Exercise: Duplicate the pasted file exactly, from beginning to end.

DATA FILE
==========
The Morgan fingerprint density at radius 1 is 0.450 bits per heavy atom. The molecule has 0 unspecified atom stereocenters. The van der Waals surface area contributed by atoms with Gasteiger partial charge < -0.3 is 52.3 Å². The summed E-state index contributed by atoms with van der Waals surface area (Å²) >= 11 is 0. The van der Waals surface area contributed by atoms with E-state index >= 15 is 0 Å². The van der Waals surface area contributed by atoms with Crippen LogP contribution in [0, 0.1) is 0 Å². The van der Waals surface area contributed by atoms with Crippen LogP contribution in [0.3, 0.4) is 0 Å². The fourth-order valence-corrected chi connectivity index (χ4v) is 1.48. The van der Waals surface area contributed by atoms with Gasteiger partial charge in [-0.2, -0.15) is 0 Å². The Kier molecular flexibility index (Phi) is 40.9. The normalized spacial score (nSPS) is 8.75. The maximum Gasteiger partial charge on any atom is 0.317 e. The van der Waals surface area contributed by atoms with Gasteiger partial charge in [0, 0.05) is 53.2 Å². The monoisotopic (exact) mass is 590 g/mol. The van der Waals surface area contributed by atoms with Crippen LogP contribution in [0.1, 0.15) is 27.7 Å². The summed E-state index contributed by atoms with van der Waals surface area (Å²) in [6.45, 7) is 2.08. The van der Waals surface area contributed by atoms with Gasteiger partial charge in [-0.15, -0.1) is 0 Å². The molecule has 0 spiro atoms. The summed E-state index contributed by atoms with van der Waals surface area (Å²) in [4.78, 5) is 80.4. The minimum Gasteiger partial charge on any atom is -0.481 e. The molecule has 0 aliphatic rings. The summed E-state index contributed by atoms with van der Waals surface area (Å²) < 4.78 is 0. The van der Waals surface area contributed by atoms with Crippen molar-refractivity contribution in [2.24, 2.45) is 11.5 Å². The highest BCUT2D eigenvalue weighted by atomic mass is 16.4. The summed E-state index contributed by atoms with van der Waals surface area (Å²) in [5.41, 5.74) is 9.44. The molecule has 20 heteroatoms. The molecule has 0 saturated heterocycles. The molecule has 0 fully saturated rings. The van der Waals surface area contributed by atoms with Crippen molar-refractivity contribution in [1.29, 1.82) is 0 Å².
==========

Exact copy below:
The Morgan fingerprint density at radius 1 is 0.450 bits per heavy atom. The molecule has 0 unspecified atom stereocenters. The van der Waals surface area contributed by atoms with Gasteiger partial charge < -0.3 is 52.3 Å². The summed E-state index contributed by atoms with van der Waals surface area (Å²) >= 11 is 0. The van der Waals surface area contributed by atoms with E-state index >= 15 is 0 Å². The van der Waals surface area contributed by atoms with Crippen LogP contribution in [0, 0.1) is 0 Å². The van der Waals surface area contributed by atoms with Crippen LogP contribution in [0.3, 0.4) is 0 Å². The fourth-order valence-corrected chi connectivity index (χ4v) is 1.48. The van der Waals surface area contributed by atoms with Gasteiger partial charge in [-0.2, -0.15) is 0 Å². The Kier molecular flexibility index (Phi) is 40.9. The normalized spacial score (nSPS) is 8.75. The maximum Gasteiger partial charge on any atom is 0.317 e. The van der Waals surface area contributed by atoms with Gasteiger partial charge in [0, 0.05) is 53.2 Å². The monoisotopic (exact) mass is 590 g/mol. The van der Waals surface area contributed by atoms with Crippen LogP contribution in [0.1, 0.15) is 27.7 Å². The summed E-state index contributed by atoms with van der Waals surface area (Å²) in [6.45, 7) is 2.08. The van der Waals surface area contributed by atoms with Gasteiger partial charge in [-0.15, -0.1) is 0 Å². The molecule has 0 spiro atoms. The summed E-state index contributed by atoms with van der Waals surface area (Å²) in [4.78, 5) is 80.4. The minimum Gasteiger partial charge on any atom is -0.481 e. The molecule has 0 aliphatic rings. The summed E-state index contributed by atoms with van der Waals surface area (Å²) < 4.78 is 0. The van der Waals surface area contributed by atoms with Crippen molar-refractivity contribution in [2.24, 2.45) is 11.5 Å². The highest BCUT2D eigenvalue weighted by atomic mass is 16.4. The summed E-state index contributed by atoms with van der Waals surface area (Å²) in [5.41, 5.74) is 9.44. The molecule has 20 heteroatoms. The molecule has 0 saturated heterocycles. The molecule has 0 fully saturated rings. The van der Waals surface area contributed by atoms with Crippen molar-refractivity contribution in [1.29, 1.82) is 0 Å².